Excerpt: "Out of all the areas on the Giants roster that need work this offseason, perhaps none is as important as the development of the offensive line. Currently, the Giants have questions to answer at every single position in front of quarterback Eli Manning, which could make patching together a respectable group of linemen a precarious proposition this offseason. With limited salary cap space, two impending free-agents in left tackle Will Beatty and left guard Kevin Boothe and question marks at a number of other positions, Jerry Reese and Co. have a monumental task before them this offseason.
The Giants can't afford to let either Beatty or Boothe get away in free agency once the league year begins on March 12th. Unless the team has confidence that James Brewer, Brandon Mosely, Jim Cordle or Matt McCants can step in and contribute next season, there are very few realistic, NFL ready prospects in the draft that will be available at No. 19 this April. Luke Joeckel, Eric Fisher, Chance Wormack and Lane Johnson all have the ability to become top-15 picks. Unless the Giants are willing to trade up, there will not be value along the offensive line at No.19. It's entirely possible a second or third-round pick is ready to start immediately, but that's not something the team can rely on.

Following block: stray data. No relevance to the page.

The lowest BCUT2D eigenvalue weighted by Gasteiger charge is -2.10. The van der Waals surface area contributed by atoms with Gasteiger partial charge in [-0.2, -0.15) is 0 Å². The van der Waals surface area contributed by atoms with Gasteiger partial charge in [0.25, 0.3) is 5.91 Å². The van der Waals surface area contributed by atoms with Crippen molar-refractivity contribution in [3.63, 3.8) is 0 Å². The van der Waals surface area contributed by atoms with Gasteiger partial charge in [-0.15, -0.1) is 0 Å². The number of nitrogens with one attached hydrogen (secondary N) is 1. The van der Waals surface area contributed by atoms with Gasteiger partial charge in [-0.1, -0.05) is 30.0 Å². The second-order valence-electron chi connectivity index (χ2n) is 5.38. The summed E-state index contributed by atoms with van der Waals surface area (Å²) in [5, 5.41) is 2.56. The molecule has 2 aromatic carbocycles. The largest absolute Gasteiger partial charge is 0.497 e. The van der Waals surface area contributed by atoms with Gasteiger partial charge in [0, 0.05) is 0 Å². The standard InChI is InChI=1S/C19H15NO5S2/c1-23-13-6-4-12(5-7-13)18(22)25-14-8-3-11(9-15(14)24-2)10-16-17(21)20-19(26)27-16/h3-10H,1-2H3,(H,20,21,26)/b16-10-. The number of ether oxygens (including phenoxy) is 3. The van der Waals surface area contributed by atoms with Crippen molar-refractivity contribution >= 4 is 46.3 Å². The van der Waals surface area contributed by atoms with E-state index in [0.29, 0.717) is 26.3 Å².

Let's take a look at each contributing member of the offensive line in 2012, and examine their situation heading into 2013.
As stated above, Will Beatty is a free agent this offseason and will be able to field offers from any team in the league. As a left tackle who has the potential to improve over the next few years, the Giants need to sign him to ensure any semblance of an effective offensive line next season. Beatty has a 6'6" and 319 pound frame and showed improved technique last season. Quality left tackle's don't come around very often in the NFL and the Giants have one in Beatty.
That said, the team needs to have a limit on how much they are going to pay him. Obviously, the Giants are tight on salary cap room and will not be able to give him a mega-contract, regardless of their desire to keep him. However, more than that, it's important to realize the Beatty is 28 years old. Similar to running backs, offensive linemen tend to physically regress around the age of 30. That mean's that if the team signs Beatty to a four or five year contract, the latter half of that deal will be for a player on the downside of his career. Unless Beatty's deal is cap friendly in the final two years of the contract, the Giants must be wary of how much money they give him." Read more...